Chapter 2 – Mindset Lessons From My Toughest Olympic Moment

I’m writing a book called Reinventing Mindset: A rapid, evidence-based guide to manage stress, improve performance and play your infinite game.

And I need your help.

For this book to have the impact I want, I’m releasing each chapter as I write it for feedback.

So please, as I share these, let me know:

What do you love? What do you hate? Is there something missing? Is there something to be removed? Do you have any questions?

Here are the previous chapters:

  1. Start Here

Thank you in advance! Let’s jump into Chapter 2.

It’s 2004, Athens Olympics.

I’m playing in the Australian Water Polo team – my dream come true.

It’s game 3: Australia vs Greece.

The indoor stadium is packed.

I’m in the middle of the pool and up on my right are 6,000 Greeks going berserk. It’s a seething mass of Hellenic blue and white. The sound is deafening.

In the crowd are islands of green and gold Australian supporters decked head-to-toe in wigs, face paint and t-shirts. My family are there: mum, dad, my three sisters and brother. Friends have flown from Australia to watch.

It’s a medal critical game. The winner stays in medal contention, the loser misses out.

We’re 30 secs from half time and leading by a goal.

The Greeks miss a shot down our end and I start sprinting up the pool.

My goalkeeper launches the ball down the field.

It sails over my head and lands on the water in front of me.

There’s me. The ball. And the Greek goalkeeper, eight metres away.

I’m exhausted from already playing half of the most intense game of my life. At the same time I’m absolutely jacked on the adrenalin and excitement of the moment.

This is the culmination of a roller coaster of 11 years of training, games, rejection, selection, injuries, recovery and chance.

All of which has led me to this opportunity to put us two goals ahead going into half time…

My question for you is:

What do you think goes through an Olympian’s mind in a moment like this?


Let me share.

Get me out of here.

I always miss these shots in training.

I always miss these shots in games.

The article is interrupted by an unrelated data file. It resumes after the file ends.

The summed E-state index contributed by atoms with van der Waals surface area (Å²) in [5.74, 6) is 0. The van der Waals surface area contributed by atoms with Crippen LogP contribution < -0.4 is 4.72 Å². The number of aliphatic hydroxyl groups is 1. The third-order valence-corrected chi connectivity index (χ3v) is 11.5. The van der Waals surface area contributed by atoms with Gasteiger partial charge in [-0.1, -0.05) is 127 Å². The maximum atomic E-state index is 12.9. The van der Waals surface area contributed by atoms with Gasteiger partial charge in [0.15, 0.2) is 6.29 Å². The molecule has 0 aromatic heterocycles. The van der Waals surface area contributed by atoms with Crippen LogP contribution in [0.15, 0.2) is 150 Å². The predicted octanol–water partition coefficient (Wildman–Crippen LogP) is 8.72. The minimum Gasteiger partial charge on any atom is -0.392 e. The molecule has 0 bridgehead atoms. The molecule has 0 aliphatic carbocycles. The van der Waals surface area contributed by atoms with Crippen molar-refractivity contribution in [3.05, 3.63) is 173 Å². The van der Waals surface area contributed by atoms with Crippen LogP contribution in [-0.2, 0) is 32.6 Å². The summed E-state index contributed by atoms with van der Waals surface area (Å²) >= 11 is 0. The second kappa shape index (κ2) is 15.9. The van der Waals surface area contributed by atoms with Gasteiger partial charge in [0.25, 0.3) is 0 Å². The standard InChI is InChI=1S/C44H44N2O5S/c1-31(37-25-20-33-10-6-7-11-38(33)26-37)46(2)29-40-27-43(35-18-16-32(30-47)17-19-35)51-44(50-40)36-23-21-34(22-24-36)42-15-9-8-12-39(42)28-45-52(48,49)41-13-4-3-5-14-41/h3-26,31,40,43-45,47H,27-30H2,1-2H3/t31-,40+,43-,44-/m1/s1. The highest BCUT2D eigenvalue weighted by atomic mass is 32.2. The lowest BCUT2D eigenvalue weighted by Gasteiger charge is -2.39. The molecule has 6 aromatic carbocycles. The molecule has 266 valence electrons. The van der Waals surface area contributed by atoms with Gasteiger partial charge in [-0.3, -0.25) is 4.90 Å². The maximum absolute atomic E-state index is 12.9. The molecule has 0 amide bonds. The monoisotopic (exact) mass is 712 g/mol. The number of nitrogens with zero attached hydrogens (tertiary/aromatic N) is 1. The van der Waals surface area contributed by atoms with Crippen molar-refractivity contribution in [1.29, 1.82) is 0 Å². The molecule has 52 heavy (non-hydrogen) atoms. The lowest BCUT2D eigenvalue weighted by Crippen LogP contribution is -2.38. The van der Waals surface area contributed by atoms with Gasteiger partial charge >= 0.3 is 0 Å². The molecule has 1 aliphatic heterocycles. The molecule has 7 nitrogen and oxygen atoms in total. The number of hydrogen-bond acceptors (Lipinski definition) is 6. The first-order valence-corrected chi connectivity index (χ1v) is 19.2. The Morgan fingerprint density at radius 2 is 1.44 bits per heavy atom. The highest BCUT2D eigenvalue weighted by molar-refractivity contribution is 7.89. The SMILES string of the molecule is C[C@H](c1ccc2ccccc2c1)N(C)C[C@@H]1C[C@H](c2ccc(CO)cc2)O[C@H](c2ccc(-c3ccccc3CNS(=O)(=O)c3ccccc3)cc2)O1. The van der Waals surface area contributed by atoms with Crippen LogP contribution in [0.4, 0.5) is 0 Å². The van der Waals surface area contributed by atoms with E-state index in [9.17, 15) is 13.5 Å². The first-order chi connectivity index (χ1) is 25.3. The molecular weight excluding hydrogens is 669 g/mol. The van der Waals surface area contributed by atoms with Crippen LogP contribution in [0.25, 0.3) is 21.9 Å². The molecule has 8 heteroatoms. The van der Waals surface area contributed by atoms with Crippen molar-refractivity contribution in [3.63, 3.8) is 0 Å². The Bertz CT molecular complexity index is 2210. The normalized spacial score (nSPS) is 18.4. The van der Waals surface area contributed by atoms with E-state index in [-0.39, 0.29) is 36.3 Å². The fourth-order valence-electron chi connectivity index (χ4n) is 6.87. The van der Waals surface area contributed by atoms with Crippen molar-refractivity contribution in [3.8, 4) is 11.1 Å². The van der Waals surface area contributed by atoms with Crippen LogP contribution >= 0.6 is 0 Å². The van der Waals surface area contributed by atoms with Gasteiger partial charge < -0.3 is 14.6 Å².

I wish someone else was taking this shot.

I try to turn it around.

Hang on. You have to think positive.

This is your turn.

This is the Olympics.

Your family’s in the stand.

You can do it! Let’s go, let’s go, let’s go!

I sprint in.

I pick up the ball.

I baulk once.

I shoot…

This story doesn’t have a happy ending.

The Greek goalkeeper saves it.

I sink to the bottom of the pool, mortified I’ve missed this shot. I can’t believe it. In water polo, this is one of those situations you’re supposed to score.

As I come back to the surface, I look to my left and see one of my teammates. He’s four metres away. He’d been screaming at me all the way up the pool but I hadn’t heard a thing.

To make matters worse, I watch as the Greek goalie launches the ball the full length of the pool to one of his players.

They pick up.

They shoot.

They score.

Instead of being two goals up, we’re now even.

Any athlete will tell you about momentum. What it means to have it and what it means to lose it.

You may have experienced it yourself in different settings like in work, relationships or health. Of the wind being sucked from your sails.

Unfortunately, this is not one of those rise-from-the-ashes stories where I scored the winner later on. We lost the game and ended the Olympics in 9th position.

Did it all boil down to that one shot?

No, of course not. There were many moments of many games.

But some days it still feels like it.


Since then, I’ve learned a lot more about how we can operate in those kinds of high stakes moments. And, equally importantly, make the everyday choices that compound over time in invisible increments.